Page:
|They're almost upon us!|
1. Organize your documents. This could be quite a stack of paper. You should have a W-2 from each employer. If you received money from a plethora of other places, gather the appropriate 1099(s). If you're reporting charitable deductions, make sure you have the receipts to support them. Ditto for any business expenses. Store everything in an orderly fashion for the off chance that the IRS wants to audit you.
2. E-file. Despite the concern of e-file ID theft, e-filing is still what I and most of my fellow Americans do. It drastically cuts down the refund time and allows less room for error on either end. You don't have to use tax preparation software to be able to e-file and it's available free for everyone. In addition to the stamp you save, you also ensure that Murphy's Law doesn't kick in on Monday. Though it doesn't mean as much if you're expecting a refund, being late means you'll get slapped with penalties and fees if you owe.
3. Update your retirement contributions. Down below, I've included an infographic (which I did NOT create!) breaking down the contribution limits and options for you. Just in case. That's because April 15 is the last day to make contributions for the 2012 tax year. However, you might also want to adjust your contributions in general. Raise or lower the frequency or amount, change funds or plans, maybe even change providers. While you have all the stuff at the ready, put it to use.
4. Review your bank information. Another place for opportunistic updating is your bank account. You might have to dig up information in or about your bank account, so this is a good time for some questions and reflection. Have they (recently) started charging fees for previously free services (e.g. teller fees, check writing fees, etc.)? Is their website/app easy to use? Can you access your money without hassle? If you answered "no" to any of those and it bothers you now could be a good time to move your business.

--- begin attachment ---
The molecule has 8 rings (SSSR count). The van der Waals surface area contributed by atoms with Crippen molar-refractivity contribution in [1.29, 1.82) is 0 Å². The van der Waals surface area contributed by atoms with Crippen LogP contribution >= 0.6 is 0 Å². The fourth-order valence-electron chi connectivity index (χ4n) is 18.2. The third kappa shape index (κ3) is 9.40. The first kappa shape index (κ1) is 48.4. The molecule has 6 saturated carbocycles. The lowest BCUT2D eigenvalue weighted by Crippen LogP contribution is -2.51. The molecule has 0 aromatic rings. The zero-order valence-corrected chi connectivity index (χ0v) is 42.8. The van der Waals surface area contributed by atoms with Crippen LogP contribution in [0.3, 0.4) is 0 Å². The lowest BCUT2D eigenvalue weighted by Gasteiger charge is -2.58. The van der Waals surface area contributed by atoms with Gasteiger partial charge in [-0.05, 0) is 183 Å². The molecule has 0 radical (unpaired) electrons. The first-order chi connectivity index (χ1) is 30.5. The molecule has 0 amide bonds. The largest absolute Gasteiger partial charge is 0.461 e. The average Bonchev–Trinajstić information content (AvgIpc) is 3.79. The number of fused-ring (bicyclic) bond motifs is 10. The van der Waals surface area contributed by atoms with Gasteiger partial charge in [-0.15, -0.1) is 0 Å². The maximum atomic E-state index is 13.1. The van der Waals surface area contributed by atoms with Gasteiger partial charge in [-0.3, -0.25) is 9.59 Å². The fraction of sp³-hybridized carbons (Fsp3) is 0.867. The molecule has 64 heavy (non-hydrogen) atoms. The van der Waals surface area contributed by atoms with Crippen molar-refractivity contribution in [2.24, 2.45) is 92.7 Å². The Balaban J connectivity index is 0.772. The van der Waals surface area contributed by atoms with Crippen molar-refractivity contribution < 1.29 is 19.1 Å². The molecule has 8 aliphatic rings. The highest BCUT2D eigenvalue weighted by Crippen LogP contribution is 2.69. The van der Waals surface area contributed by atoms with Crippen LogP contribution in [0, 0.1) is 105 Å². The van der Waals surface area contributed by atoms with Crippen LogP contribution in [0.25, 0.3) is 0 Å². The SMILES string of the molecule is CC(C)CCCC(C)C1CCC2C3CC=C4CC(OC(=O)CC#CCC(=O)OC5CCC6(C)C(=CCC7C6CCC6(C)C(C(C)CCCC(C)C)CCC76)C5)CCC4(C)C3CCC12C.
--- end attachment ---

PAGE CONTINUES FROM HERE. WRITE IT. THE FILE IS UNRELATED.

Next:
5. Review your cyber security. One way to minimize your risk of identity theft is to keep your documents under wraps. In this digital era, that includes making sure that your computer is secure. Seeing that no place can keep itself safe, even with staff paid explicitly to keep them safe, your chances are even smaller. However, this is a good time to figure out what you have stored on your computer and move it to a non-connected location. Since just about anything can be loaded on a flash drive or other removable media, that's a good place for prior year tax returns, credit reports, or anything else with sensitive information. You might also want to clear out your email stored on company servers. The IRS has been making it known that they want to spy on your emails and apparently they can legally do so for messages that have been opened or are older than 180 days old.
That clip is how the IRS makes me feel. Anyway, enjoi your weekend! Hopefully, you've long finished your taxes (like I have), but if you are doing them, good luck. Don't forget to give yourself plenty of time at the Post Office for the line. Although 80% of filers are e-filing now, 20% are still sending in paper returns in envelopes and will all wait until Monday to do so. Don't give Murphy a chance. Auf Wiedersehen!
Image sourced from 401(k) on flickr.
Created by Tax Code 2013